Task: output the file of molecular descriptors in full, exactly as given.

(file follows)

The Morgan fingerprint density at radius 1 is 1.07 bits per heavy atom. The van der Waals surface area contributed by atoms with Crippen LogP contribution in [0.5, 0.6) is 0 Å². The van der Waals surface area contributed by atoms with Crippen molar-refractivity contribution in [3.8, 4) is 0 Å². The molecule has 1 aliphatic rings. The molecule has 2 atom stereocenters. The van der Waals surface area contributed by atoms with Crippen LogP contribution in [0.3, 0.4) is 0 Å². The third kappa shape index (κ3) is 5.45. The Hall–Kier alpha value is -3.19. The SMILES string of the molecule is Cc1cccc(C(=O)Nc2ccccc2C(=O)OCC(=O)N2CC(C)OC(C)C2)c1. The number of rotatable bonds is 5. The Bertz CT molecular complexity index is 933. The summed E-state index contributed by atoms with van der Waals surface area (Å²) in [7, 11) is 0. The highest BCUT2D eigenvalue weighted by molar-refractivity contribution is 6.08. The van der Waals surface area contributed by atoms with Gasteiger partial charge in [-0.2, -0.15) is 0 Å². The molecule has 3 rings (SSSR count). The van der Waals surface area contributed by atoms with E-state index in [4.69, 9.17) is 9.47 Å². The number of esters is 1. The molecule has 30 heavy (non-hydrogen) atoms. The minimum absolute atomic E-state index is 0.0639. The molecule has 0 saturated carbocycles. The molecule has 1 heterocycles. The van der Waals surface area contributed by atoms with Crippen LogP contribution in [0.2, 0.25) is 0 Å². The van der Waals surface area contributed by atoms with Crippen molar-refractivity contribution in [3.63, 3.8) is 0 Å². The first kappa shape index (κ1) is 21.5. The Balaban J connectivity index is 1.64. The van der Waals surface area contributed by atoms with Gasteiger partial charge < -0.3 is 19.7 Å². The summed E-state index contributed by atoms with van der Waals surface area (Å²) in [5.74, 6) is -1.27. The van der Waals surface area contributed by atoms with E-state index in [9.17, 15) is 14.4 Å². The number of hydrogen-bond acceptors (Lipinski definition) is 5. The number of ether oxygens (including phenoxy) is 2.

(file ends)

The Morgan fingerprint density at radius 1 is 1.07 bits per heavy atom. The van der Waals surface area contributed by atoms with Crippen LogP contribution in [0.5, 0.6) is 0 Å². The van der Waals surface area contributed by atoms with Crippen molar-refractivity contribution in [3.8, 4) is 0 Å². The molecule has 1 aliphatic rings. The molecule has 2 atom stereocenters. The van der Waals surface area contributed by atoms with Crippen LogP contribution in [0.3, 0.4) is 0 Å². The third kappa shape index (κ3) is 5.45. The Hall–Kier alpha value is -3.19. The SMILES string of the molecule is Cc1cccc(C(=O)Nc2ccccc2C(=O)OCC(=O)N2CC(C)OC(C)C2)c1. The number of rotatable bonds is 5. The Bertz CT molecular complexity index is 933. The summed E-state index contributed by atoms with van der Waals surface area (Å²) in [7, 11) is 0. The highest BCUT2D eigenvalue weighted by molar-refractivity contribution is 6.08. The van der Waals surface area contributed by atoms with Gasteiger partial charge in [-0.2, -0.15) is 0 Å². The molecule has 3 rings (SSSR count). The van der Waals surface area contributed by atoms with E-state index in [4.69, 9.17) is 9.47 Å². The number of esters is 1. The molecule has 30 heavy (non-hydrogen) atoms. The minimum absolute atomic E-state index is 0.0639. The molecule has 0 saturated carbocycles. The molecule has 1 heterocycles. The van der Waals surface area contributed by atoms with Crippen LogP contribution in [0.2, 0.25) is 0 Å². The van der Waals surface area contributed by atoms with Crippen molar-refractivity contribution in [3.63, 3.8) is 0 Å². The first kappa shape index (κ1) is 21.5. The Balaban J connectivity index is 1.64. The van der Waals surface area contributed by atoms with Gasteiger partial charge < -0.3 is 19.7 Å². The summed E-state index contributed by atoms with van der Waals surface area (Å²) in [5.74, 6) is -1.27. The van der Waals surface area contributed by atoms with E-state index in [9.17, 15) is 14.4 Å². The number of hydrogen-bond acceptors (Lipinski definition) is 5. The number of ether oxygens (including phenoxy) is 2.